Teardowns Gone Digital
Imagine having a CT scan of an entire vehicle that would allow you to see every spot weld. This company provides that capability—and provides a demo on a Tesla Model 3.
While competitive teardowns are a way of life in product development, as OEMs buy one another’s competitive vehicles ASAP and then having those vehicles deconstructed and analyzed to the nth degree, that, says Mathew Vachaparampil, president & CEO, Caresoft Global, a 2D approach.
Enter the Third Dimension
Vachaparampil admits that there is something to be said for the teardown approach. Which is one of the services Caresoft offers.
But they’re taking another approach, one that, in effect, is like a CT scan that a person might have performed in a medical setting.
They take a vehicle, mount it on a fixture that is inside a protective chamber, and, over a period of about two weeks, scan it with high energy beams. Over that period of time the vehicle is indexed so that there is a comprehensive collection of data on the vehicle, down to individual welds on the body-in-white.
Added to PLM
This data is then processed by Caresoft engineers and it is ported to the customer’s PLM system of choice. Caresoft has also developed its own “extended reality” software, Cornea, which is a virtual reality setup that allows someone with a VR headset to view and manipulate essentially every part of a vehicle.
This is not an elaborate illustration. It is actually scanned data.
Realize that this is based on math data, not some sort of animation, so that what is being perceived has engineering value.
That is the 3D approach, one that Vachaparampil explains can allow users to optimize design, cost and performance.
The system allows things like transmissions to be disassembled and re-assembled. It allows running CFD and other CAE analyses of the data.
This undertaking takes about 4.5 months to create the model of an entire vehicle; Vachaparampil says that they are offering customers—and the company has 55 customers located around the world—with the opportunity to receive portions of the vehicle as the voxels being collected are organized by the software so as not to have to wait until the entire task is completed.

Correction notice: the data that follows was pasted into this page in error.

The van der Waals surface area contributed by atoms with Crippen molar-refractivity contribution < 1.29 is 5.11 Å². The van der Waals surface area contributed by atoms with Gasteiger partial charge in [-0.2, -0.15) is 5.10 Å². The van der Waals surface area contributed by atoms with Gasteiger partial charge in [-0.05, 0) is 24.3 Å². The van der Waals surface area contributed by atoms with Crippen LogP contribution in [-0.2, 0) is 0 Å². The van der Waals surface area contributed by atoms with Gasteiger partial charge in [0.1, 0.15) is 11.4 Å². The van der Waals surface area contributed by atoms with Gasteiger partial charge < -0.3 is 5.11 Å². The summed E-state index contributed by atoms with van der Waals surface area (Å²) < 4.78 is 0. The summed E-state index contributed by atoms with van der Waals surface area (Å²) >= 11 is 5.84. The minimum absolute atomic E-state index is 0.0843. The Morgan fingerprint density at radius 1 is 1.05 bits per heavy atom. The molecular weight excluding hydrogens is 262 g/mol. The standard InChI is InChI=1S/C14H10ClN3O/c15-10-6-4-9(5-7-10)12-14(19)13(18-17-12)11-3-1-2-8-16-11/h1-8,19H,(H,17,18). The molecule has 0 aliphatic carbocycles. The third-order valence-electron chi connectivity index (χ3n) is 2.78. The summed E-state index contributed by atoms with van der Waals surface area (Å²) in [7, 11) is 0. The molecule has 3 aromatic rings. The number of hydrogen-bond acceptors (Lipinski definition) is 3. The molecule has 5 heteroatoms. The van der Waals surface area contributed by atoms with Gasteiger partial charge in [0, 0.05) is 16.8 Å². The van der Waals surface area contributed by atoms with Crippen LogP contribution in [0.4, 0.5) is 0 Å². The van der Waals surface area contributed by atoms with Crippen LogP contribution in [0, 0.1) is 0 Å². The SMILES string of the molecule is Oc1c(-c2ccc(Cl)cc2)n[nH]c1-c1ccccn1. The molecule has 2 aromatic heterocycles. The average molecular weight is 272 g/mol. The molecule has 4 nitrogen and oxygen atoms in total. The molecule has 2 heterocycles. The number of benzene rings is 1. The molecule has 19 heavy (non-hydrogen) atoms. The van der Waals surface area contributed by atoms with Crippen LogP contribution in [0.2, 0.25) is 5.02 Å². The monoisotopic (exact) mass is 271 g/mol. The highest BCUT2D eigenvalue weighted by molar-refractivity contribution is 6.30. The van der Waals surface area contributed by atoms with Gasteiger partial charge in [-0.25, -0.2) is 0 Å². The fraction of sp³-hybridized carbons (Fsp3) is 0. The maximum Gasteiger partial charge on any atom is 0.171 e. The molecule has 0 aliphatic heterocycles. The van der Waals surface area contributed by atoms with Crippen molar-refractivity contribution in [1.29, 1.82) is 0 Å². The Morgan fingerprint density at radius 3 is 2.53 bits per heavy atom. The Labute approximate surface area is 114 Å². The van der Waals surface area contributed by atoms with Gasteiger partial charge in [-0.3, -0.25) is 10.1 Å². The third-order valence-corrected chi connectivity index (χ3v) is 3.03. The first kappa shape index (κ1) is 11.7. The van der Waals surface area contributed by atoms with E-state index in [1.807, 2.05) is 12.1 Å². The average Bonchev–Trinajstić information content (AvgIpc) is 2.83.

And on this edition of “Autoline After Hours,” you can see parts of a Tesla Model 3 that Caresoft has scanned as Autoline’s John McElroy dons the headset and the hand-held manipulators to run through various elements of the vehicle.
Actual wiring revealed.
Joining John and me is Jack Keebler of Keebler Auto, who, in a previous position, worked on product development so he has a deep knowledge of the way that things have been traditionally done in the auto industry.
Try to Drive a Torn-down Car
One interesting point that Vachaparampil makes is that when they started this undertaking some three years ago the function within the OEMs that was most interested in the results was Engineering. Over time, he says, there are other functions that are interested, including Manufacturing and those who are charged with making sure vehicles are serviceable.
Why do they do physical teardowns? Vachaparampil says that one issue is that the scanning doesn’t work well with low-density materials.
One key differentiator between the scanning and the physical teardown? Vachaparampil says that they’ve scanned seven vehicles. All but one—for reasons they have yet to determine—are drivable.
Following Vachaparampil’s appearance, we discuss a number of subjects, including the Mustang Mach-E, the financial troubles that are facing global automakers and a whole lot more.
Which you can see here.
The Mazda CX-5 first appeared on the scene in 2012, and for 2017, the vehicle has undergone some major transformations, to enhance what was already a notable small crossover.
Chrysler pioneered the modern-day minivan more than 30 years ago and has been refining and improving that type of vehicle ever since.
The thing about the Wrangler Willys Wheeler: It is a toy for a grown-up boy.